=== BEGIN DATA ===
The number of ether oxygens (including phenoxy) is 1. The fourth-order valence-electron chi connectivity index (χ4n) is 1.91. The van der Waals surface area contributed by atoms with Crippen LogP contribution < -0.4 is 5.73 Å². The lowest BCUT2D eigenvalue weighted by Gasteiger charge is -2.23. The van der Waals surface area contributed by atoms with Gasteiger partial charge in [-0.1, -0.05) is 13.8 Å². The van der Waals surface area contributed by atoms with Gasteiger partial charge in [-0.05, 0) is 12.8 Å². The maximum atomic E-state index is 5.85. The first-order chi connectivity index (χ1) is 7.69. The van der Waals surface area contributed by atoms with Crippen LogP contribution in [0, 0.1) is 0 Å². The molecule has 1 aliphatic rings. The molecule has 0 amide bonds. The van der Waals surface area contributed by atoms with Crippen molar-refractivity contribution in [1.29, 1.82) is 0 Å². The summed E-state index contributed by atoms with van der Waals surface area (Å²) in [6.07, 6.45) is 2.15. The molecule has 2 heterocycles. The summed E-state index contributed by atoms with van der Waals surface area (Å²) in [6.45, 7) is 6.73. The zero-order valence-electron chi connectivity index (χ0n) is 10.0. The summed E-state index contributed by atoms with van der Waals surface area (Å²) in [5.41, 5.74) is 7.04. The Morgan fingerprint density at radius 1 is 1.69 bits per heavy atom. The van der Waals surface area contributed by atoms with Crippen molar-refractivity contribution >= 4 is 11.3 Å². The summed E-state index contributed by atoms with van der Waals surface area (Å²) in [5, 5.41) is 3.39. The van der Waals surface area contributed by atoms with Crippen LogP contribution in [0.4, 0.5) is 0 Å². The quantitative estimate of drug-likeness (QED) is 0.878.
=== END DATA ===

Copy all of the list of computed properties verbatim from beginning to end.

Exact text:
The number of ether oxygens (including phenoxy) is 1. The fourth-order valence-electron chi connectivity index (χ4n) is 1.91. The van der Waals surface area contributed by atoms with Crippen LogP contribution < -0.4 is 5.73 Å². The lowest BCUT2D eigenvalue weighted by Gasteiger charge is -2.23. The van der Waals surface area contributed by atoms with Gasteiger partial charge in [-0.1, -0.05) is 13.8 Å². The van der Waals surface area contributed by atoms with Gasteiger partial charge in [-0.05, 0) is 12.8 Å². The maximum atomic E-state index is 5.85. The first-order chi connectivity index (χ1) is 7.69. The van der Waals surface area contributed by atoms with Crippen LogP contribution in [0, 0.1) is 0 Å². The molecule has 1 aliphatic rings. The molecule has 0 amide bonds. The van der Waals surface area contributed by atoms with Crippen molar-refractivity contribution in [1.29, 1.82) is 0 Å². The summed E-state index contributed by atoms with van der Waals surface area (Å²) in [6.07, 6.45) is 2.15. The molecule has 2 heterocycles. The summed E-state index contributed by atoms with van der Waals surface area (Å²) in [6.45, 7) is 6.73. The zero-order valence-electron chi connectivity index (χ0n) is 10.0. The summed E-state index contributed by atoms with van der Waals surface area (Å²) in [5.41, 5.74) is 7.04. The Morgan fingerprint density at radius 1 is 1.69 bits per heavy atom. The van der Waals surface area contributed by atoms with Crippen molar-refractivity contribution >= 4 is 11.3 Å². The summed E-state index contributed by atoms with van der Waals surface area (Å²) in [5, 5.41) is 3.39. The van der Waals surface area contributed by atoms with Crippen LogP contribution in [0.4, 0.5) is 0 Å². The quantitative estimate of drug-likeness (QED) is 0.878.